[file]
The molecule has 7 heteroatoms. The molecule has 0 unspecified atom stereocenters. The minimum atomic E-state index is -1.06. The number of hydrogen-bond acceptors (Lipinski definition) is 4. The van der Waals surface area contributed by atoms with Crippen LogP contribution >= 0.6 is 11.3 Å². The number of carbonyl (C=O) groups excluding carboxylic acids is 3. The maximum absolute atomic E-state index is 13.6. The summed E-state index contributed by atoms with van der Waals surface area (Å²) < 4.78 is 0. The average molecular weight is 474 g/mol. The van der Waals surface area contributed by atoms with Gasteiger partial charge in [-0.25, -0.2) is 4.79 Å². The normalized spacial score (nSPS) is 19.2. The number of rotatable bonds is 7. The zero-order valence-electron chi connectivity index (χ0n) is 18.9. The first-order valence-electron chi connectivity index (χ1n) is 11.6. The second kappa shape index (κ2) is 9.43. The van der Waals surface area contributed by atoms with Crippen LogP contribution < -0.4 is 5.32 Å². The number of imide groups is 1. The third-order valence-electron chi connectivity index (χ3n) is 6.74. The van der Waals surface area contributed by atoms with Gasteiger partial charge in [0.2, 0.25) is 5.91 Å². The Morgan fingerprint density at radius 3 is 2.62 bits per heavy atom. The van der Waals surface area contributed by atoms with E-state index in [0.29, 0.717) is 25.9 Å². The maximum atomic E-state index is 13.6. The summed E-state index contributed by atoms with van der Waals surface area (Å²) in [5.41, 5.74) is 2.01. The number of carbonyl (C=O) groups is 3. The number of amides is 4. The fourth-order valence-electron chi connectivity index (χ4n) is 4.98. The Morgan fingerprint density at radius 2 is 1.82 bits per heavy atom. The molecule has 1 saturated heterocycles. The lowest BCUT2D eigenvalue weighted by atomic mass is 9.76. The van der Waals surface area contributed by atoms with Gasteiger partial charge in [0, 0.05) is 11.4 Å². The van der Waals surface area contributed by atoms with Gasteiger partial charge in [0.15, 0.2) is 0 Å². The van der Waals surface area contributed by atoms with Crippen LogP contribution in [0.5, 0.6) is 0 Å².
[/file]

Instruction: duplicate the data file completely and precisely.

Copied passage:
The molecule has 7 heteroatoms. The molecule has 0 unspecified atom stereocenters. The minimum atomic E-state index is -1.06. The number of hydrogen-bond acceptors (Lipinski definition) is 4. The van der Waals surface area contributed by atoms with Crippen LogP contribution >= 0.6 is 11.3 Å². The number of carbonyl (C=O) groups excluding carboxylic acids is 3. The maximum absolute atomic E-state index is 13.6. The summed E-state index contributed by atoms with van der Waals surface area (Å²) < 4.78 is 0. The average molecular weight is 474 g/mol. The van der Waals surface area contributed by atoms with Gasteiger partial charge in [-0.25, -0.2) is 4.79 Å². The normalized spacial score (nSPS) is 19.2. The number of rotatable bonds is 7. The zero-order valence-electron chi connectivity index (χ0n) is 18.9. The first-order valence-electron chi connectivity index (χ1n) is 11.6. The second kappa shape index (κ2) is 9.43. The van der Waals surface area contributed by atoms with Crippen LogP contribution < -0.4 is 5.32 Å². The number of imide groups is 1. The third-order valence-electron chi connectivity index (χ3n) is 6.74. The van der Waals surface area contributed by atoms with Gasteiger partial charge in [0.2, 0.25) is 5.91 Å². The Morgan fingerprint density at radius 3 is 2.62 bits per heavy atom. The van der Waals surface area contributed by atoms with E-state index in [0.29, 0.717) is 25.9 Å². The maximum atomic E-state index is 13.6. The summed E-state index contributed by atoms with van der Waals surface area (Å²) in [5.41, 5.74) is 2.01. The number of carbonyl (C=O) groups is 3. The number of amides is 4. The fourth-order valence-electron chi connectivity index (χ4n) is 4.98. The Morgan fingerprint density at radius 2 is 1.82 bits per heavy atom. The molecule has 1 saturated heterocycles. The lowest BCUT2D eigenvalue weighted by atomic mass is 9.76. The van der Waals surface area contributed by atoms with Gasteiger partial charge in [0, 0.05) is 11.4 Å². The van der Waals surface area contributed by atoms with Gasteiger partial charge in [0.15, 0.2) is 0 Å². The van der Waals surface area contributed by atoms with Crippen LogP contribution in [0.5, 0.6) is 0 Å².